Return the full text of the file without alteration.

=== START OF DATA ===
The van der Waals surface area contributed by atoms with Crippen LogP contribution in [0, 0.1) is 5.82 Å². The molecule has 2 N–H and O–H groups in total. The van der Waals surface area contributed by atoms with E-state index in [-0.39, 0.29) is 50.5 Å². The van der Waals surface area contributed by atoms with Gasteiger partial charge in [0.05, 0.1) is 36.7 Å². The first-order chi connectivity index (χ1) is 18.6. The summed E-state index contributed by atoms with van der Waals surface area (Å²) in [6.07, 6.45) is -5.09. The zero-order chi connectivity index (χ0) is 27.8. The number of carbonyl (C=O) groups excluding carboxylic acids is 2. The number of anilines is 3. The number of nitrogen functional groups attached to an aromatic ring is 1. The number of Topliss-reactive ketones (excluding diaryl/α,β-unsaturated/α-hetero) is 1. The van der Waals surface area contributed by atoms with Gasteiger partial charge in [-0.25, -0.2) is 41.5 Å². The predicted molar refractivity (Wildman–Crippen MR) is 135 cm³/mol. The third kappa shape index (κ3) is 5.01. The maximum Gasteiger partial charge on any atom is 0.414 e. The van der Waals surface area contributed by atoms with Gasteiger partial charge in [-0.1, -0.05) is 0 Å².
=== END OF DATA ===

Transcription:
The van der Waals surface area contributed by atoms with Crippen LogP contribution in [0, 0.1) is 5.82 Å². The molecule has 2 N–H and O–H groups in total. The van der Waals surface area contributed by atoms with E-state index in [-0.39, 0.29) is 50.5 Å². The van der Waals surface area contributed by atoms with Gasteiger partial charge in [0.05, 0.1) is 36.7 Å². The first-order chi connectivity index (χ1) is 18.6. The summed E-state index contributed by atoms with van der Waals surface area (Å²) in [6.07, 6.45) is -5.09. The zero-order chi connectivity index (χ0) is 27.8. The number of carbonyl (C=O) groups excluding carboxylic acids is 2. The number of anilines is 3. The number of nitrogen functional groups attached to an aromatic ring is 1. The number of Topliss-reactive ketones (excluding diaryl/α,β-unsaturated/α-hetero) is 1. The van der Waals surface area contributed by atoms with Gasteiger partial charge in [-0.25, -0.2) is 41.5 Å². The predicted molar refractivity (Wildman–Crippen MR) is 135 cm³/mol. The third kappa shape index (κ3) is 5.01. The maximum Gasteiger partial charge on any atom is 0.414 e. The van der Waals surface area contributed by atoms with Gasteiger partial charge in [-0.1, -0.05) is 0 Å².